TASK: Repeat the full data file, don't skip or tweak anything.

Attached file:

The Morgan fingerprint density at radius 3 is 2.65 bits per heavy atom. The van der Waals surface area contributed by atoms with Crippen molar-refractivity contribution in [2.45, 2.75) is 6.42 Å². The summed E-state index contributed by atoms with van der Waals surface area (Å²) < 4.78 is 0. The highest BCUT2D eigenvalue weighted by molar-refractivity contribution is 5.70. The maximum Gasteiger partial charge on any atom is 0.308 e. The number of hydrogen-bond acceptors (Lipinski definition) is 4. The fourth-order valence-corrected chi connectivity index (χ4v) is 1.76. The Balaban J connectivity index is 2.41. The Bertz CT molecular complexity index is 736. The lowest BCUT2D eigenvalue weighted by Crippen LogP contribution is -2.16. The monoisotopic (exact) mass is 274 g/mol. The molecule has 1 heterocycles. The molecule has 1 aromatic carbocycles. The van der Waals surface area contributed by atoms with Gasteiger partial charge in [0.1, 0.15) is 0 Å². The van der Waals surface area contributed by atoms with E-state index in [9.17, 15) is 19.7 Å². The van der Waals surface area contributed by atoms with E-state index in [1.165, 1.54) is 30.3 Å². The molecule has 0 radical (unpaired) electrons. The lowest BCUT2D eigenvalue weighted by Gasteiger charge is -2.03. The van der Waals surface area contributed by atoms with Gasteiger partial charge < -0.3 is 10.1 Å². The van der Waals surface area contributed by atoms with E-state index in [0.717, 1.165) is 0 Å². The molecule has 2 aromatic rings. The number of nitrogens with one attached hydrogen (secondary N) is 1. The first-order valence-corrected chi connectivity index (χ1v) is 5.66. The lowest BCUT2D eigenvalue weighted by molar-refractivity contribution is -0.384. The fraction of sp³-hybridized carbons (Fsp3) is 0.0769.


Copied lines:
The Morgan fingerprint density at radius 3 is 2.65 bits per heavy atom. The van der Waals surface area contributed by atoms with Crippen molar-refractivity contribution in [2.45, 2.75) is 6.42 Å². The summed E-state index contributed by atoms with van der Waals surface area (Å²) < 4.78 is 0. The highest BCUT2D eigenvalue weighted by molar-refractivity contribution is 5.70. The maximum Gasteiger partial charge on any atom is 0.308 e. The number of hydrogen-bond acceptors (Lipinski definition) is 4. The fourth-order valence-corrected chi connectivity index (χ4v) is 1.76. The Balaban J connectivity index is 2.41. The Bertz CT molecular complexity index is 736. The lowest BCUT2D eigenvalue weighted by Crippen LogP contribution is -2.16. The monoisotopic (exact) mass is 274 g/mol. The molecule has 1 heterocycles. The molecule has 1 aromatic carbocycles. The van der Waals surface area contributed by atoms with Gasteiger partial charge in [0.1, 0.15) is 0 Å². The van der Waals surface area contributed by atoms with E-state index in [9.17, 15) is 19.7 Å². The van der Waals surface area contributed by atoms with E-state index in [1.165, 1.54) is 30.3 Å². The molecule has 0 radical (unpaired) electrons. The lowest BCUT2D eigenvalue weighted by Gasteiger charge is -2.03. The van der Waals surface area contributed by atoms with Gasteiger partial charge < -0.3 is 10.1 Å². The van der Waals surface area contributed by atoms with E-state index in [0.717, 1.165) is 0 Å². The molecule has 2 aromatic rings. The number of nitrogens with one attached hydrogen (secondary N) is 1. The first-order valence-corrected chi connectivity index (χ1v) is 5.66. The lowest BCUT2D eigenvalue weighted by molar-refractivity contribution is -0.384. The fraction of sp³-hybridized carbons (Fsp3) is 0.0769.